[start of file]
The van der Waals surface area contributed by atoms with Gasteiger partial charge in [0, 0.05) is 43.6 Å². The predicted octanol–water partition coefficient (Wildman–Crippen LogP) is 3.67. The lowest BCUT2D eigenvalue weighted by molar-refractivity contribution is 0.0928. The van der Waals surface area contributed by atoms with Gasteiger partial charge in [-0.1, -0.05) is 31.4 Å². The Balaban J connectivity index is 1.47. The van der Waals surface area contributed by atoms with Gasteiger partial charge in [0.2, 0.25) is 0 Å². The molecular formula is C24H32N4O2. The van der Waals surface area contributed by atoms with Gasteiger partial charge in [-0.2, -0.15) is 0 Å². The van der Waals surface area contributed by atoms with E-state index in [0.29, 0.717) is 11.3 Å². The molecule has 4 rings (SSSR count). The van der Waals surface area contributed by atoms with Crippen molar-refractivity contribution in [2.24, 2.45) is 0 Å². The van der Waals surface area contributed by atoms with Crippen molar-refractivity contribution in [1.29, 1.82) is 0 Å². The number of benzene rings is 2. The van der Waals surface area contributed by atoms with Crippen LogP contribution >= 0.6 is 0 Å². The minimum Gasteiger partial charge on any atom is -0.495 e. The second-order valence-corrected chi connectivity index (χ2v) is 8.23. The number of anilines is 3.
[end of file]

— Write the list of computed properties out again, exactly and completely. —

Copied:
The van der Waals surface area contributed by atoms with Gasteiger partial charge in [0, 0.05) is 43.6 Å². The predicted octanol–water partition coefficient (Wildman–Crippen LogP) is 3.67. The lowest BCUT2D eigenvalue weighted by molar-refractivity contribution is 0.0928. The van der Waals surface area contributed by atoms with Gasteiger partial charge in [-0.1, -0.05) is 31.4 Å². The Balaban J connectivity index is 1.47. The van der Waals surface area contributed by atoms with Gasteiger partial charge in [0.2, 0.25) is 0 Å². The molecular formula is C24H32N4O2. The van der Waals surface area contributed by atoms with Gasteiger partial charge in [-0.2, -0.15) is 0 Å². The van der Waals surface area contributed by atoms with E-state index in [0.29, 0.717) is 11.3 Å². The molecule has 4 rings (SSSR count). The van der Waals surface area contributed by atoms with Crippen molar-refractivity contribution in [2.24, 2.45) is 0 Å². The van der Waals surface area contributed by atoms with Crippen molar-refractivity contribution in [1.29, 1.82) is 0 Å². The number of benzene rings is 2. The van der Waals surface area contributed by atoms with Crippen LogP contribution >= 0.6 is 0 Å². The minimum Gasteiger partial charge on any atom is -0.495 e. The second-order valence-corrected chi connectivity index (χ2v) is 8.23. The number of anilines is 3.